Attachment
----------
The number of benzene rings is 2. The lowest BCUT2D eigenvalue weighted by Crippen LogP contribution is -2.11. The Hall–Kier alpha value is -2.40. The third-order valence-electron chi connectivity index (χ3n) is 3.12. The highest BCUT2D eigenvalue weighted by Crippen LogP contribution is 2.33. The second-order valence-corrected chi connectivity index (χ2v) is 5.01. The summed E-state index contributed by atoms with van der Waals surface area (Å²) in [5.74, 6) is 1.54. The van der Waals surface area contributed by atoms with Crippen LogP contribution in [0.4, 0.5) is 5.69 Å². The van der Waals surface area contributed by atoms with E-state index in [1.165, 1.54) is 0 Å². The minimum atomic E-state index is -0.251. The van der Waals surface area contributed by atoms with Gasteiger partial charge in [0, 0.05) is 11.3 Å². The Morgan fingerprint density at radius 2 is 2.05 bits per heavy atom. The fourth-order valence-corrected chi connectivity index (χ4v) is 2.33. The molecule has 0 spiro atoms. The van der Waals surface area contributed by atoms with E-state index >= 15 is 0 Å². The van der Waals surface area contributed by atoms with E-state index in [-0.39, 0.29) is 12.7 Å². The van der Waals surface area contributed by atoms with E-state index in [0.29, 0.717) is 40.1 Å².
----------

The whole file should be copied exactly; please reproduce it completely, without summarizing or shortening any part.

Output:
The number of benzene rings is 2. The lowest BCUT2D eigenvalue weighted by Crippen LogP contribution is -2.11. The Hall–Kier alpha value is -2.40. The third-order valence-electron chi connectivity index (χ3n) is 3.12. The highest BCUT2D eigenvalue weighted by Crippen LogP contribution is 2.33. The second-order valence-corrected chi connectivity index (χ2v) is 5.01. The summed E-state index contributed by atoms with van der Waals surface area (Å²) in [5.74, 6) is 1.54. The van der Waals surface area contributed by atoms with Crippen LogP contribution in [0.4, 0.5) is 5.69 Å². The van der Waals surface area contributed by atoms with E-state index in [1.165, 1.54) is 0 Å². The minimum atomic E-state index is -0.251. The van der Waals surface area contributed by atoms with Gasteiger partial charge in [0, 0.05) is 11.3 Å². The Morgan fingerprint density at radius 2 is 2.05 bits per heavy atom. The fourth-order valence-corrected chi connectivity index (χ4v) is 2.33. The molecule has 0 spiro atoms. The van der Waals surface area contributed by atoms with E-state index >= 15 is 0 Å². The van der Waals surface area contributed by atoms with E-state index in [-0.39, 0.29) is 12.7 Å². The van der Waals surface area contributed by atoms with E-state index in [0.29, 0.717) is 40.1 Å².